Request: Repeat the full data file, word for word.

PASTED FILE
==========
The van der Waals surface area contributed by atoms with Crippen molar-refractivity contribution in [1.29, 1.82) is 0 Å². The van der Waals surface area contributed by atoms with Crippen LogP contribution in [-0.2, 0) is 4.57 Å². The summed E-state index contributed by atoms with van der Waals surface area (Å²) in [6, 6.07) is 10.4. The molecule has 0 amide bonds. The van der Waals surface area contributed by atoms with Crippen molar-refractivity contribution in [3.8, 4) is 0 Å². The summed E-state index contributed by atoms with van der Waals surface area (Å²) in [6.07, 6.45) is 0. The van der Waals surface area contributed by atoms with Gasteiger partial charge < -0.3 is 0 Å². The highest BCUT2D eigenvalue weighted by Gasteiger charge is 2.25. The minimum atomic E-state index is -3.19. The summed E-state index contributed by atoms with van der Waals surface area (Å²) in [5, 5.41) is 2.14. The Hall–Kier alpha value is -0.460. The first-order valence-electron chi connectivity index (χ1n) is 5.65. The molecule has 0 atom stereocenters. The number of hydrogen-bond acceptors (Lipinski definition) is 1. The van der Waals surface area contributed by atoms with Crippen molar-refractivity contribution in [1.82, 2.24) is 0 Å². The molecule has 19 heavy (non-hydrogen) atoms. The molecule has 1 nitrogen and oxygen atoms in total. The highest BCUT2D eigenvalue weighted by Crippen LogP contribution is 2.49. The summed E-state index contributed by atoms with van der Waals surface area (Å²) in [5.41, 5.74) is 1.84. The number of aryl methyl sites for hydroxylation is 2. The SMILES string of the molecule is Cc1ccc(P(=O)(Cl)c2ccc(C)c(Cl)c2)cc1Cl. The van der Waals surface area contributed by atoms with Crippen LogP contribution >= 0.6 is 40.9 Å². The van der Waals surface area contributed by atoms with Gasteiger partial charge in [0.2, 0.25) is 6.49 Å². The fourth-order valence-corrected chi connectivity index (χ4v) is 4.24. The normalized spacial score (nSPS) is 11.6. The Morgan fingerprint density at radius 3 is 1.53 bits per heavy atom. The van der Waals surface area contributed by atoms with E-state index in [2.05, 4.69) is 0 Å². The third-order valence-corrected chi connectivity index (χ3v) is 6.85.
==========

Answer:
The van der Waals surface area contributed by atoms with Crippen molar-refractivity contribution in [1.29, 1.82) is 0 Å². The van der Waals surface area contributed by atoms with Crippen LogP contribution in [-0.2, 0) is 4.57 Å². The summed E-state index contributed by atoms with van der Waals surface area (Å²) in [6, 6.07) is 10.4. The molecule has 0 amide bonds. The van der Waals surface area contributed by atoms with Crippen molar-refractivity contribution in [3.8, 4) is 0 Å². The summed E-state index contributed by atoms with van der Waals surface area (Å²) in [6.07, 6.45) is 0. The van der Waals surface area contributed by atoms with Gasteiger partial charge < -0.3 is 0 Å². The highest BCUT2D eigenvalue weighted by Gasteiger charge is 2.25. The minimum atomic E-state index is -3.19. The summed E-state index contributed by atoms with van der Waals surface area (Å²) in [5, 5.41) is 2.14. The Hall–Kier alpha value is -0.460. The first-order valence-electron chi connectivity index (χ1n) is 5.65. The molecule has 0 atom stereocenters. The number of hydrogen-bond acceptors (Lipinski definition) is 1. The van der Waals surface area contributed by atoms with Crippen molar-refractivity contribution in [1.82, 2.24) is 0 Å². The molecule has 19 heavy (non-hydrogen) atoms. The molecule has 1 nitrogen and oxygen atoms in total. The highest BCUT2D eigenvalue weighted by Crippen LogP contribution is 2.49. The summed E-state index contributed by atoms with van der Waals surface area (Å²) in [5.41, 5.74) is 1.84. The number of aryl methyl sites for hydroxylation is 2. The SMILES string of the molecule is Cc1ccc(P(=O)(Cl)c2ccc(C)c(Cl)c2)cc1Cl. The van der Waals surface area contributed by atoms with Crippen LogP contribution >= 0.6 is 40.9 Å². The van der Waals surface area contributed by atoms with Gasteiger partial charge in [0.2, 0.25) is 6.49 Å². The fourth-order valence-corrected chi connectivity index (χ4v) is 4.24. The normalized spacial score (nSPS) is 11.6. The Morgan fingerprint density at radius 3 is 1.53 bits per heavy atom. The van der Waals surface area contributed by atoms with E-state index in [2.05, 4.69) is 0 Å². The third-order valence-corrected chi connectivity index (χ3v) is 6.85.